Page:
ST. PETERSBURG, Fla. — Wander Franco rolled up to Tropicana Field on Tuesday afternoon in a Rolls Royce Cullinan that sells for $330,000.
When the 20-year-old popped out of the Tampa Bay dugout at 6:51 p.m. to start warming up, the crowd noticed right away and cheered. Franco responded by pumping his knees a little faster as he ran across the outfield behind second base. The cheers got louder.
The top prospect in baseball drew a walk and came around to score his first time up and was out on a fly ball to center field the second time.
Franco arrived at the plate in the fifth inning still needing a signature moment in his major league debut. It came when he belted a game-tying three-run homer off Eduardo Rodriguez.
Rodriguez threw a curveball below the strike zone, but Franco went down and got it. The ball sizzled into the bleachers in left field for the first of what are sure to be many home runs.
“I felt super good in that at-bat,” Franco said through a translator. “I knew I was going to hit a home run because that was the pitch I was looking for.”
Franco popped out of the dugout for a curtain call and waved to the fans.
“The fans had come out to support me,” he said. “I wanted to thank them.”
When Franco came back to the plate in the seventh inning, the crowd had a “Let’s go Franco” chant ready. He responded with a double off Josh Taylor.
It looked easy for him, and maybe it is. Franco hit .332 with a .933 OPS in the minors, racing through the Rays system after being signed for $3.82 million out of the Dominican Republic in 2017.
“What a good player he is, the way he controls the at-bat,” Sox manager Alex Cora said.
When the Red Sox threatened to take the lead in the eighth inning, Franco saved the Rays with a play at third base. He scooped up a grounder from Hunter Renfroe and chased down Rafael Devers as he approached third.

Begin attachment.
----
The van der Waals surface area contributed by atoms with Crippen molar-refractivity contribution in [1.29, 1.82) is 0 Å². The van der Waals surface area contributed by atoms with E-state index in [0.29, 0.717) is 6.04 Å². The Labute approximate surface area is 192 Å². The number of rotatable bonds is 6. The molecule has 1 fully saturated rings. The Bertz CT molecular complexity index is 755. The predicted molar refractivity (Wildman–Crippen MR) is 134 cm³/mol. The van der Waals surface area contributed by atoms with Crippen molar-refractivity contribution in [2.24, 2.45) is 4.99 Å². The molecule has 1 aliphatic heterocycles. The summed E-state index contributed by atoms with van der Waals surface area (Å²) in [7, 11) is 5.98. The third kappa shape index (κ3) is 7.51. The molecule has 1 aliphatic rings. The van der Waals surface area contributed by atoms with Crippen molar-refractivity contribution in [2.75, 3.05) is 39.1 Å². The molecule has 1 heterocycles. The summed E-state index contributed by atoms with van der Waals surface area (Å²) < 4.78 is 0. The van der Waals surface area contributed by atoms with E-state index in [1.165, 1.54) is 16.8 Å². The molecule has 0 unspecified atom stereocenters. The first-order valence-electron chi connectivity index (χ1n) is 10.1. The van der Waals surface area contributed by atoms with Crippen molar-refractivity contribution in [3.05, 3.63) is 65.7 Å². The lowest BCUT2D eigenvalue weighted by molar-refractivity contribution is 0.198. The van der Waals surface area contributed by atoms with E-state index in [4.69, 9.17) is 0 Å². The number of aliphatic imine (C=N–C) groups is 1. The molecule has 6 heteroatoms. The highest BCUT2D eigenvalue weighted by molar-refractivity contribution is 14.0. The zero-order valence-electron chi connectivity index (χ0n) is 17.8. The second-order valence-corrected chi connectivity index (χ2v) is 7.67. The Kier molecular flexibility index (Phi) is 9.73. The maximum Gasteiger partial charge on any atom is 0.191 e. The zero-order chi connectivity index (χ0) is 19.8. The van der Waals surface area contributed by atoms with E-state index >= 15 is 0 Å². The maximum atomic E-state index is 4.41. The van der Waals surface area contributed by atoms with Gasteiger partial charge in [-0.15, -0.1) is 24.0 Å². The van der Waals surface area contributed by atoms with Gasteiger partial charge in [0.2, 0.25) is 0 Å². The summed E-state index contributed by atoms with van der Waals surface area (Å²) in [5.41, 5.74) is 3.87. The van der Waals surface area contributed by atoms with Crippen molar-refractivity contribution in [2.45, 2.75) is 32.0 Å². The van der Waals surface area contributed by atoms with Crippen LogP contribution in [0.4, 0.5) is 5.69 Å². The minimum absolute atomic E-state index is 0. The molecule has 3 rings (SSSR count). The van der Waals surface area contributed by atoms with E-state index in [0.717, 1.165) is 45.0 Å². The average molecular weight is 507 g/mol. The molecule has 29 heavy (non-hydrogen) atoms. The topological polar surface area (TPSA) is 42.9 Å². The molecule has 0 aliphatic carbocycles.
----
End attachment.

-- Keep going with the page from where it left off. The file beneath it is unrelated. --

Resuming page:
Devers ran out of the baseline and was called out. Franco’s throw to first got Renfroe by half a step for a double play. It was a terrific play, especially for a rookie who played mostly shortstop coming up.
“Everything that’s said about him is true,” said a National League scout. “He’s a physical presence on the field. Your eyes are drawn to him.”
It took one game for Franco to become the most notable and popular member of the Rays. The game drew only 12,994 fans but they were loud and engaged.
“I’ve never seen anything like that in this building,” Cora said.
So were the many Red Sox fans on hand after the visiting team ruined Franco’s debut by winning 9-5 in 11 innings.
Even with Franco going 2 for 4, the Rays extended their losing streak to seven games. Four of those losses have come in extra innings.
The Sox now have a 1 1/2-game lead in the division, their largest since May 16. They have won all four games against the Rays this season.
The go-ahead run was scored by another player making his major league debut, backup catcher Connor Wong. The 25-year-old pinch-ran for J.D. Martinez at second base to start the final inning and scored on a Devers double.
The Rays gave Franco No. 5, the kind of number a player gets when he’s going to stick around. The Sox gave Wong No. 74, which is what you get when you’ll be going back to the minors for more seasoning.
But Wong, who was one of the prospects obtained from the Dodgers in the Mookie Betts trade, can forever say he helped win the game on the night he made his debut. That’s something Franco won’t have on his resume.
The game ended with Franco on deck as Wong came out to the field to shake hands with his new teammates.
The night belonged to No. 5. The win belonged to No. 74.